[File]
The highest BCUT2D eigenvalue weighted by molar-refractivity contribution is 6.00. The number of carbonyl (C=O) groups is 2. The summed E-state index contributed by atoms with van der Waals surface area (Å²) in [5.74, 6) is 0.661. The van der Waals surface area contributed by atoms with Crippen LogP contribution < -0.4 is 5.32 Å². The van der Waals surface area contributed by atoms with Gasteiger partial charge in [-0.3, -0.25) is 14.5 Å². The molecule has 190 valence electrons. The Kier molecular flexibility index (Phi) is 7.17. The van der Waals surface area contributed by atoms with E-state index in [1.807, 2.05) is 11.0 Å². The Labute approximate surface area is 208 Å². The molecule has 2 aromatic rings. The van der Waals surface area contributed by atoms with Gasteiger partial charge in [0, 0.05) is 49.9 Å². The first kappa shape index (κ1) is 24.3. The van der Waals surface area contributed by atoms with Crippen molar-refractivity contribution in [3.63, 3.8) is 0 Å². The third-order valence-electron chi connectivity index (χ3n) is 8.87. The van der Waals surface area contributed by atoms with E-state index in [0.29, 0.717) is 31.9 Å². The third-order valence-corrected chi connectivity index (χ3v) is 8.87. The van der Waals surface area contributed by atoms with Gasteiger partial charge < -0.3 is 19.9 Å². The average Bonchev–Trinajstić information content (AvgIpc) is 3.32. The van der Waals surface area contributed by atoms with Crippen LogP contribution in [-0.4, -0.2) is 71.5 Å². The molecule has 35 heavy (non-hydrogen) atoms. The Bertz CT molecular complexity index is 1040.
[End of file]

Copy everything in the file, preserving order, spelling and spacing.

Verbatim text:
The highest BCUT2D eigenvalue weighted by molar-refractivity contribution is 6.00. The number of carbonyl (C=O) groups is 2. The summed E-state index contributed by atoms with van der Waals surface area (Å²) in [5.74, 6) is 0.661. The van der Waals surface area contributed by atoms with Crippen LogP contribution < -0.4 is 5.32 Å². The van der Waals surface area contributed by atoms with Gasteiger partial charge in [-0.3, -0.25) is 14.5 Å². The molecule has 190 valence electrons. The Kier molecular flexibility index (Phi) is 7.17. The van der Waals surface area contributed by atoms with E-state index in [1.807, 2.05) is 11.0 Å². The Labute approximate surface area is 208 Å². The molecule has 2 aromatic rings. The van der Waals surface area contributed by atoms with Gasteiger partial charge in [0, 0.05) is 49.9 Å². The first kappa shape index (κ1) is 24.3. The van der Waals surface area contributed by atoms with Crippen molar-refractivity contribution in [3.63, 3.8) is 0 Å². The third-order valence-electron chi connectivity index (χ3n) is 8.87. The van der Waals surface area contributed by atoms with E-state index in [0.29, 0.717) is 31.9 Å². The third-order valence-corrected chi connectivity index (χ3v) is 8.87. The van der Waals surface area contributed by atoms with Gasteiger partial charge < -0.3 is 19.9 Å². The average Bonchev–Trinajstić information content (AvgIpc) is 3.32. The van der Waals surface area contributed by atoms with Crippen LogP contribution in [-0.4, -0.2) is 71.5 Å². The molecule has 35 heavy (non-hydrogen) atoms. The Bertz CT molecular complexity index is 1040.